“It is a measure of how far we are from purity of heart and from our natural condition that it should seem almost unnatural to us to be concerned with God. It is all too understandable that the old definition of prayer as the "rising of the mind to God" should have come to be mistranslated as the "raising of the mind to God," and that the old liturgical exclamation, "Up hearts!" should have become "Lift up your hearts." It barely even occurs to us that that upward movement is natural to hearts. If we had real hearts, hearts purified of all that is not heart, they would gravitate towards God as naturally as ham to eggs.
It is a measure of our humanity that we should come to be fascinated by God, and then all our life will fall into place, all our faculties will function in the way God intended them to function, we can then also put up with an awful lot of tiresome things in life, because they pale into insignificance beside the wonder of God. In that light, even pain and failure and betrayal cease to matter too much. Even they can be seen to shine, when they are seen in God, because even they have been accepted by God as the price for union with our world.
Our human nature is indeed, as Saint Thomas, following Saint Augustine, dared to assert, capax Dei, it has room for God. But it has room for God because it has an innate capacity, even a need, to transcend itself. It is the mystery in us, the unfathomable profundity which makes us ungraspable even to ourselves, which is capable of enfolding the mystery of God.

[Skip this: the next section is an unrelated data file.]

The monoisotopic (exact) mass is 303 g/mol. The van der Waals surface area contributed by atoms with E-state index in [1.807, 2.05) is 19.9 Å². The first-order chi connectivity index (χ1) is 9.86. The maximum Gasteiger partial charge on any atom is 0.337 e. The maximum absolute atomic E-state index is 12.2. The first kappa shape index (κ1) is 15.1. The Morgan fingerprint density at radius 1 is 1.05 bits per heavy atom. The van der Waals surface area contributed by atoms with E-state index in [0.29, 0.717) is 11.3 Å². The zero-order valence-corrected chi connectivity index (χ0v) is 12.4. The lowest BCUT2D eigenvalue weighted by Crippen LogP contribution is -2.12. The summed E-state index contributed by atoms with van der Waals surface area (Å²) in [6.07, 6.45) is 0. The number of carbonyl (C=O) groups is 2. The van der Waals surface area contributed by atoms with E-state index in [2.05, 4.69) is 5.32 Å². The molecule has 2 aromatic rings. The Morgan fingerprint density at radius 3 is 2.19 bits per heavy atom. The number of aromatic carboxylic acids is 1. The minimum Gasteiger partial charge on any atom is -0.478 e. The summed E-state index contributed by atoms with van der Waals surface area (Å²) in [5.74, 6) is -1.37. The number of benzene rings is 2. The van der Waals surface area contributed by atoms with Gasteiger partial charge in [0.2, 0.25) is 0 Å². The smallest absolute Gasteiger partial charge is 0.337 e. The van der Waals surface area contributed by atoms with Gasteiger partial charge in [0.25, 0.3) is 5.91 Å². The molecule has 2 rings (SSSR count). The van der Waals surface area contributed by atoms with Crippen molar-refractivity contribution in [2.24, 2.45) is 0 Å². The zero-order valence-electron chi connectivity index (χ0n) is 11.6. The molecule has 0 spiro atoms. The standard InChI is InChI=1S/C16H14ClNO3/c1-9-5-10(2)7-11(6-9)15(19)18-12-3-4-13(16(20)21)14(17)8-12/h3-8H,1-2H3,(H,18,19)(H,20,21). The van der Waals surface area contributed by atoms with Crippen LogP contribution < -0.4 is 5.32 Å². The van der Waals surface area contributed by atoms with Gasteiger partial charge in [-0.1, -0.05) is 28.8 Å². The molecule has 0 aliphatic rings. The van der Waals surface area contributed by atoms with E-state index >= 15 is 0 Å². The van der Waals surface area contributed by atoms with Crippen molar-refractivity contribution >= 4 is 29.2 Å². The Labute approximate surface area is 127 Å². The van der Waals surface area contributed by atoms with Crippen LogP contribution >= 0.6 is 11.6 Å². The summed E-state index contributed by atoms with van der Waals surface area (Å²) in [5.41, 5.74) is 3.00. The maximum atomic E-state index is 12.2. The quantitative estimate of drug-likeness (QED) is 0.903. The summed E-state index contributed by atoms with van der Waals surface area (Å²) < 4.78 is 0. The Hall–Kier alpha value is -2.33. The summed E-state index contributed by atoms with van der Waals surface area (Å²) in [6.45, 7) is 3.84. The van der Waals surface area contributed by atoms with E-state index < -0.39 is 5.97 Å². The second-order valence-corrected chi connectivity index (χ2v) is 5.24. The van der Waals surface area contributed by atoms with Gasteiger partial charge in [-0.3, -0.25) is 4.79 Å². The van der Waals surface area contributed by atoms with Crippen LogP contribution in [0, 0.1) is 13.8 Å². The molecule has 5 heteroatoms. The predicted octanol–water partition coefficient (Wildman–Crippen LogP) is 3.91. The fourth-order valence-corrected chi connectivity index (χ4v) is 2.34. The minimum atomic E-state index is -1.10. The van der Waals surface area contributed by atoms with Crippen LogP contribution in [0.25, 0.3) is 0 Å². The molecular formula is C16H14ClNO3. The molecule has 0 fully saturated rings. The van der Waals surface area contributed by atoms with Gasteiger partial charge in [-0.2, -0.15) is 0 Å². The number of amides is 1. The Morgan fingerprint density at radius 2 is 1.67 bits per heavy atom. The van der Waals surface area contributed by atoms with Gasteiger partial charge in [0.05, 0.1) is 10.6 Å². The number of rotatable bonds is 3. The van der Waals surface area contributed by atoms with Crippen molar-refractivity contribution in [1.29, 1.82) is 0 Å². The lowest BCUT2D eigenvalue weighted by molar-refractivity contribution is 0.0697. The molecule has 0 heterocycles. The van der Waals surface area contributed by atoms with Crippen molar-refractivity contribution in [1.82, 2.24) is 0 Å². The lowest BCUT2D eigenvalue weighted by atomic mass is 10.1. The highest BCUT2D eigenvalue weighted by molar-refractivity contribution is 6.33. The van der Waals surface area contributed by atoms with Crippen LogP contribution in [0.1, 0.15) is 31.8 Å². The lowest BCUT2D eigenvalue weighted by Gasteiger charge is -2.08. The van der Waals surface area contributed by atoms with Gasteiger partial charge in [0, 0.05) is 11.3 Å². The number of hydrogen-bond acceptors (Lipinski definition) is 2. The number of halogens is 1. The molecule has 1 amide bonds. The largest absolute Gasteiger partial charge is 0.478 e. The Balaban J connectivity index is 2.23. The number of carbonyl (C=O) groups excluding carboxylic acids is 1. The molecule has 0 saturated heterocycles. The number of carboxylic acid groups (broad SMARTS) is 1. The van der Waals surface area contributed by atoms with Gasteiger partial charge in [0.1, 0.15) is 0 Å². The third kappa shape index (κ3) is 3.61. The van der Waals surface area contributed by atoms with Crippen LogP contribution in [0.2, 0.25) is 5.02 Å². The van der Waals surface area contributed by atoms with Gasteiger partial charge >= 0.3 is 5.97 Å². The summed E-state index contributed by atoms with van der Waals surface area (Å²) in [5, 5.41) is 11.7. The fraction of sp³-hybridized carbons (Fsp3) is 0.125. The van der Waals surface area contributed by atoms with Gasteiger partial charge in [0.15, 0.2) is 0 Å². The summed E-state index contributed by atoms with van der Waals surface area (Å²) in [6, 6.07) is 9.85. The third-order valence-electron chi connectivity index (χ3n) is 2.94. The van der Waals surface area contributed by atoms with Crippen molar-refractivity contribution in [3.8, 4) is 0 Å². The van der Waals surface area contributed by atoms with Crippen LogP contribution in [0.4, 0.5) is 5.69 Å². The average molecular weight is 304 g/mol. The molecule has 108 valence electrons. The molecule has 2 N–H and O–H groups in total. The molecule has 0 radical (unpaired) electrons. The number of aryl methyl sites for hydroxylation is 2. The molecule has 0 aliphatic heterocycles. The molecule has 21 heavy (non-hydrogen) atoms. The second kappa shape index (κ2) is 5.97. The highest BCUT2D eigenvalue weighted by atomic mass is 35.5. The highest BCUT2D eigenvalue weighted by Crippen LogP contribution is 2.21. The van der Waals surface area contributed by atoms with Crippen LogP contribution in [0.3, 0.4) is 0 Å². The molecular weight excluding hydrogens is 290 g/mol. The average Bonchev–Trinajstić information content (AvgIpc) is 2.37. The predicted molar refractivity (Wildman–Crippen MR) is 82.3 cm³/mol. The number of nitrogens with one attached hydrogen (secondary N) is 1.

We may try to deny that we have this drive within us to transcend ourselves, but if we do we shall consign ourselves only to dullness and death. But if we allow it to affect us, we shall be laying ourselves open to the most dangerous and devastating force in existence. The urge that drives us to seek God is the same as the urge that drives us to smash things. The old psychologists were absolutely correct in the ambiguous role they ascribed to our power of anger. It is the power that smashes through limitations, leading us either to become visionaries or to become vandals.”
– FATHER SIMON TUGWELL, O.P., Father Simon Tugwell is a Dominican priest, the author of several books on theology and spirituality, and a member of the Dominican Historical Institute.
— Magnificat, Vol 11, No. 13, February 2010, Pp. 389-390.